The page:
Sept. 10, 2018 – CHICAGO, IL – – The Seventh Circuit Court of Appeals panel that overturned a $3 million verdict against GlaxoSmithKline (GSK) for failing to include a suicide warning on the company’s antidepressant, Paxil, committed a “grave error,” said plaintiff Wendy Dolin in a petition for rehearing.
Dolin’s attorneys, R. Brent Wisner, Michael L. Baum and Bijan Esfandiari from the law firm of Baum Hedlund Aristei & Goldman filed the petition for panel rehearing on Sept. 5.
Wendy Dolin: Court Panel’s Ruling to Overturn $3M Paxil Suicide Verdict ‘Sets Dangerous Precedent’
Wendy Dolin’s husband, Stewart, was a prominent Chicago attorney who took his own life in 2010 a few days after he started taking paroxetine, a generic version of Paxil. Mrs. Dolin filed a wrongful death lawsuit against GSK in 2012, alleging GSK had known for decades that Paxil could increase the risk of suicidal behavior, but never changed its label to reflect the suicide risk.
Following a five-week trial and three days of deliberations, a jury concluded in April of 2017 that GSK failed to adequately warn of the adult suicide risks associated with Paxil and that GSK’s negligence caused the July 2010 suicide death of Stewart Dolin.
On appeal, the Seventh Circuit Court panel acknowledged that, in 2006, “GSK re-analyzed the placebo-controlled data on paroxetine and found a link between paroxetine and suicide in adults.”
Nevertheless, the panel concluded federal law under the Food Drug and Cosmetic Act (FDCA) prohibited GSK from issuing warnings concerning the life-threatening suicide risks because the U.S. Food and Drug Administration (FDA) had rejected GSK’s attempts to change Paxil’s suicide risk warning language.
According to Dolin, GSK’s proposed adult suicide warning was never rejected by the FDA, rather the FDA specifically invited GSK to formally submit a Changes Being Effected (CBE) supplement to strengthen the Paxil suicide warning.
In 2007, the FDA and GSK were discussing changes to the warning label for all selective serotonin reuptake inhibitors (SSRIs), the class of drugs of which Paxil is a part. The FDA told GSK in a 2007 email that changes to the Paxil label should be submitted separate from SSRI class labeling revisions, as GSK had proposed to include its Paxil-specific warning in the middle of the SSRI class warning:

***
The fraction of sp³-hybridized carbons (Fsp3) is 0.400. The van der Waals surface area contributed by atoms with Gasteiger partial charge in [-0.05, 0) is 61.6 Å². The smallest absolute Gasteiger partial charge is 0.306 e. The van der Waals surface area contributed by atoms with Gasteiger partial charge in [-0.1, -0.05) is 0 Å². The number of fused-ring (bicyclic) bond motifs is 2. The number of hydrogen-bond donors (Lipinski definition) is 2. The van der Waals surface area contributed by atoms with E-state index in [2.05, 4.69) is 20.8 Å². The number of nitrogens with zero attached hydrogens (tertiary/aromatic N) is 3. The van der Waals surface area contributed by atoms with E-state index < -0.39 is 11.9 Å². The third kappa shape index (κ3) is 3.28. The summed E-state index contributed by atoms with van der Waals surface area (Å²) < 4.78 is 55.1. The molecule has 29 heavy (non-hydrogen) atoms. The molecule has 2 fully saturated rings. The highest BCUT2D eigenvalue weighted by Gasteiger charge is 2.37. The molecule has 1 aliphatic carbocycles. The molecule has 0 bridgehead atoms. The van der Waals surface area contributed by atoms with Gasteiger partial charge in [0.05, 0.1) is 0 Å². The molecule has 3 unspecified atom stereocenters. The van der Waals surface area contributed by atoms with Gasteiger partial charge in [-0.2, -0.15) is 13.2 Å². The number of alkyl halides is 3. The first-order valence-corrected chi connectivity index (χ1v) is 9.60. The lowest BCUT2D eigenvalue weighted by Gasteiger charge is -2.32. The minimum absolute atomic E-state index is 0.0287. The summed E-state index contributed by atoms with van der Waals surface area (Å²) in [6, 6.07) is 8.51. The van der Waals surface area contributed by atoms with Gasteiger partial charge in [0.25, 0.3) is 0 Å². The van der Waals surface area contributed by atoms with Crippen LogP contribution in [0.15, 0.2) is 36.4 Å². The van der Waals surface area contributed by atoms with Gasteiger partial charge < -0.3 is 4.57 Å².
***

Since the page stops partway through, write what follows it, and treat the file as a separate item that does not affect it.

“[T]he Agency has reviewed your proposed changes, and we do not believe that your product specific analysis should be included in the class labeling revisions since the labeling is targeted at the class of drugs. If you would like to discuss this matter further, please submit a formal meeting request.”
Dolin said this exchange between FDA and GSK does not meet the relevant standard set forth by the Supreme Court’s decision in Wyeth v. Levine, which found that state law failure-to-warn claims against drug manufacturers are only preempted by federal law if there is “clear evidence” that FDA would have rejected the warning in question.
In broadly rejecting preemption, Levine recognized that “[f]ailure-to-warn actions, in particular, lend force to the FDCA’s premise that manufacturers, not the FDA, bear primary responsibility for their drug labeling at all times.”
According to Dolin, the FDA invited GSK to submit a separate supplement to issue a Paxil-specific suicide warning for the drug’s label, even though GSK did not require the FDA’s “special permission” to do so (it could have unilaterally submitted the CBE supplement).
“It is surprising that the panel construed the FDA’s invitation to GSK to submit a separate CBE supplement as clear evidence of a rejection of the suicide warning,” said Dolin’s attorney, Bijan Esfandiari. “It is like being invited to dance but construing that invitation as clear evidence of rejection.”
“With its ruling, the panel tossed out the jury’s verdict, disregarded the findings of two district court judges below (who found no preemption) and vitiated the conclusions of other district courts (and indeed another panel within this circuit) who, until now, have unanimously found no preemption in such cases,” the petition says.
Dolin added that the Seventh Circuit Court panel’s decision could have a lasting impact, and as such, must be corrected to protect the public:
“The FDCA regulations which were designed to be a weapon of the public against drug manufacturers to ensure they deliver unadulterated drugs and appropriate warnings concerning the risks and benefits of their drugs, have now been turned into a weapon against the public,” says Dolin’s Paxil suicide rehearing petition. “The panel’s ruling sets a dangerous precedent that should be corrected either by the panel itself or the Court en banc.”
The case is Dolin v. GlaxoSmithKline LLC, Case No. 17-3030; U.S. Court of Appeals for the Seventh Circuit.